[Psychosomatic care practice and cooperation needs as seen by physicians and psychologists providing outpatient care].Psychother Psychosom Med Psychol. 2006 Jul; 56(7):299-306.PP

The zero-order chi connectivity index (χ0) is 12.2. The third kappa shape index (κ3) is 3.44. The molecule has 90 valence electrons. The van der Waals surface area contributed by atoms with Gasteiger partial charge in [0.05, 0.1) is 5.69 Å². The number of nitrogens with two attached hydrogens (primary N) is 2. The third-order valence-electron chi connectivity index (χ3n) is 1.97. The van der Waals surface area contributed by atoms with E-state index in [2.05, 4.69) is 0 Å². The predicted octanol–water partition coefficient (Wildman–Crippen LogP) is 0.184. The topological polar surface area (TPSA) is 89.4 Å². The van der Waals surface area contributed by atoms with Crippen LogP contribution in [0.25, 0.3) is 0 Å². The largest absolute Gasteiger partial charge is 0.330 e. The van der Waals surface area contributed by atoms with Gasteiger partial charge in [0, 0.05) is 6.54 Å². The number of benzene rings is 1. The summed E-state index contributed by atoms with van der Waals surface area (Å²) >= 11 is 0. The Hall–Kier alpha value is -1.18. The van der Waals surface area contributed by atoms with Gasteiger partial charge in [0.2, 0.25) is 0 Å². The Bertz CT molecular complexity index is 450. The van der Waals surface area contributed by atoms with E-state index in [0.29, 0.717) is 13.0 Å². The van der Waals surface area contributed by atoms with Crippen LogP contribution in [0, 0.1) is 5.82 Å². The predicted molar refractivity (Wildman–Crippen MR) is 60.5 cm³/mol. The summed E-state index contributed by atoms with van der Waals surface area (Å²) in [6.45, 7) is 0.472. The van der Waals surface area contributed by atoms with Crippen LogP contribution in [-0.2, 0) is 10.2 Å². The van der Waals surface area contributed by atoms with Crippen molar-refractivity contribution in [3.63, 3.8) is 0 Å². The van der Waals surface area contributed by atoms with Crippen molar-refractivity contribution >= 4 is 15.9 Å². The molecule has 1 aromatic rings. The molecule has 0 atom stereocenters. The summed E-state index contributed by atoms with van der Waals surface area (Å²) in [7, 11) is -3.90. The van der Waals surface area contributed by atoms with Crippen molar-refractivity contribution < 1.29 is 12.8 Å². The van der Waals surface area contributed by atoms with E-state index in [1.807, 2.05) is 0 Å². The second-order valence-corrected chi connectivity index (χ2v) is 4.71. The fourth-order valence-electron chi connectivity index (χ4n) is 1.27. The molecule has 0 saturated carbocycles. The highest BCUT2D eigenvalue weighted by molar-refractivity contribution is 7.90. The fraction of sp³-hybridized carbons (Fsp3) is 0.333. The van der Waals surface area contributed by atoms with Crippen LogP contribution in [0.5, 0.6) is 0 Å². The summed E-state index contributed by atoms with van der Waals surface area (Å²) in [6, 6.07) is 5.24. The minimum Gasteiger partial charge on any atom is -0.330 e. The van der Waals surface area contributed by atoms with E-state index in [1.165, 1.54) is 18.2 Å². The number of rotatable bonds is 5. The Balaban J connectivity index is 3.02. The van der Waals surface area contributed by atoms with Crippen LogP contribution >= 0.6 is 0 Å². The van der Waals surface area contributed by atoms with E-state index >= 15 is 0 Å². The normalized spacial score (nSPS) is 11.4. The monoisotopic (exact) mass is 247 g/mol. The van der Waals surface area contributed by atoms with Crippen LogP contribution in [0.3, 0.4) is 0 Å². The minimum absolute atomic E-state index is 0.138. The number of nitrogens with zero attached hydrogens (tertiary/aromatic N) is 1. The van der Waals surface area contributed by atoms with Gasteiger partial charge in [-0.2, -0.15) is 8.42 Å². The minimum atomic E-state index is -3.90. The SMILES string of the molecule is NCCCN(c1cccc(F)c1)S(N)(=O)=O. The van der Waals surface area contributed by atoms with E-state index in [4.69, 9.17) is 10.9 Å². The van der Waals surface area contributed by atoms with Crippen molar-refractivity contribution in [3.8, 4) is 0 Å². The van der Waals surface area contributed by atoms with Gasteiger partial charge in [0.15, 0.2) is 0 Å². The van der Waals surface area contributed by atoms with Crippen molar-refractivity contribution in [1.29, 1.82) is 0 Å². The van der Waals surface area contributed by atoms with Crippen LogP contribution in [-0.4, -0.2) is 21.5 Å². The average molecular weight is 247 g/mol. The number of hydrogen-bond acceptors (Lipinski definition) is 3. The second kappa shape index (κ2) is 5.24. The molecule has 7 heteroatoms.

Cooperation in psychosocial care is gaining increasing importance due to newly established psychosomatic departments in the acute care setting and to structural changes following the Health Care Modernization Act. The presented study aims at describing the psychosomatic treatment and cooperation practice in the ambulatory sector and the cooperation possibilities with the inpatient psychosomatic care sector. Registered doctors in all specialties along with psychotherapists working in private practice in the southwestern region of the Association of Panel Doctors (Nordbaden) were surveyed about this in a written questionnaire in 2003. Respondents totaled 497 (33 %). General practitioners (GPs) and somatic specialists first estimated the psychosocial treatment necessities based on patients in their own practice. Half reported cooperation with a psychosomatic colleague, 10 % took part in a Balint-style group. GPs and somatic specialists unlicensed in psychosomatic basic care reported significantly lower numbers on the existing psychosocial care practice compared to those with the respective license. GPs and somatic specialists regard diagnostic procedures as central for improving their daily psychosomatic/psychosocial care. More than 50 % would request a brief diagnostic screening instrument. Psychiatrists and psychotherapists prefer the option of case conferences. The reported cooperation preferences of a psychosomatic department follow established setting structures with little mention of cooperation options falling outside established sectors. GPs and psychiatrists/psychotherapists share the same priority in designating a contact person in the department for crisis intervention. This expresses their feelings for greater need in direct and acute cooperation features. Somatic specialists prefer to request a second opinion from the department. The predominant diagnoses to admit patients for both psychiatrists and psychotherapists are eating disorders, pain syndromes, and personality disorders.